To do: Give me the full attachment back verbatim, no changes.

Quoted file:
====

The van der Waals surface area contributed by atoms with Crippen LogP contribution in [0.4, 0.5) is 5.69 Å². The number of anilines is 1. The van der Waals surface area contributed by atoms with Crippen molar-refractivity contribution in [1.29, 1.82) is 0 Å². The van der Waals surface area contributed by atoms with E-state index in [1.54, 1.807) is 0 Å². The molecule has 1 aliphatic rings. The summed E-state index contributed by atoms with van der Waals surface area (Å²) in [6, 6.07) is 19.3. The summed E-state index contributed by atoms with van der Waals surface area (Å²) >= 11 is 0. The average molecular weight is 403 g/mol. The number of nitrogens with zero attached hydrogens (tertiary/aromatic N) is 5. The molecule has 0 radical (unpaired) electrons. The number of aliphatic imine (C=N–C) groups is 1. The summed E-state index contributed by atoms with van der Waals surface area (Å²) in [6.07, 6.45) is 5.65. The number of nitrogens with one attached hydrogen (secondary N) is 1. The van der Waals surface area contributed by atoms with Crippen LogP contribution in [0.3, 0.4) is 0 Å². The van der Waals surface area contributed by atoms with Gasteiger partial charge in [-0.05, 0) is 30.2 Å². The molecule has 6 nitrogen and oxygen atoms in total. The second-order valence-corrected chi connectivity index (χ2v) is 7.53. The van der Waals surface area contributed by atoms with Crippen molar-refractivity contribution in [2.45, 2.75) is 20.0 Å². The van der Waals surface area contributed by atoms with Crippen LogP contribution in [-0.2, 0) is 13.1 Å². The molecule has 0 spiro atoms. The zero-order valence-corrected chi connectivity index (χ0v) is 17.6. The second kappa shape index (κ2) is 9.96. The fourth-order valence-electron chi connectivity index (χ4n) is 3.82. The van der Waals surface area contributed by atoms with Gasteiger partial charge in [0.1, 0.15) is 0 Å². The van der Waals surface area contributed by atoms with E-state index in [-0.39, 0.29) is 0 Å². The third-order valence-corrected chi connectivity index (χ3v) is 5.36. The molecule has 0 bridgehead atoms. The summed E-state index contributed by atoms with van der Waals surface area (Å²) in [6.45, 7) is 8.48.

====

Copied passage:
The van der Waals surface area contributed by atoms with Crippen LogP contribution in [0.4, 0.5) is 5.69 Å². The number of anilines is 1. The van der Waals surface area contributed by atoms with Crippen molar-refractivity contribution in [1.29, 1.82) is 0 Å². The van der Waals surface area contributed by atoms with E-state index in [1.54, 1.807) is 0 Å². The molecule has 1 aliphatic rings. The summed E-state index contributed by atoms with van der Waals surface area (Å²) in [6, 6.07) is 19.3. The summed E-state index contributed by atoms with van der Waals surface area (Å²) >= 11 is 0. The average molecular weight is 403 g/mol. The number of nitrogens with zero attached hydrogens (tertiary/aromatic N) is 5. The molecule has 0 radical (unpaired) electrons. The number of aliphatic imine (C=N–C) groups is 1. The summed E-state index contributed by atoms with van der Waals surface area (Å²) in [6.07, 6.45) is 5.65. The number of nitrogens with one attached hydrogen (secondary N) is 1. The van der Waals surface area contributed by atoms with Crippen LogP contribution in [0.3, 0.4) is 0 Å². The van der Waals surface area contributed by atoms with Gasteiger partial charge in [-0.05, 0) is 30.2 Å². The molecule has 6 nitrogen and oxygen atoms in total. The second-order valence-corrected chi connectivity index (χ2v) is 7.53. The van der Waals surface area contributed by atoms with Crippen molar-refractivity contribution in [2.45, 2.75) is 20.0 Å². The van der Waals surface area contributed by atoms with Crippen LogP contribution in [-0.2, 0) is 13.1 Å². The molecule has 0 spiro atoms. The zero-order valence-corrected chi connectivity index (χ0v) is 17.6. The second kappa shape index (κ2) is 9.96. The fourth-order valence-electron chi connectivity index (χ4n) is 3.82. The van der Waals surface area contributed by atoms with Gasteiger partial charge in [0.1, 0.15) is 0 Å². The van der Waals surface area contributed by atoms with E-state index in [-0.39, 0.29) is 0 Å². The third-order valence-corrected chi connectivity index (χ3v) is 5.36. The molecule has 0 bridgehead atoms. The summed E-state index contributed by atoms with van der Waals surface area (Å²) in [6.45, 7) is 8.48.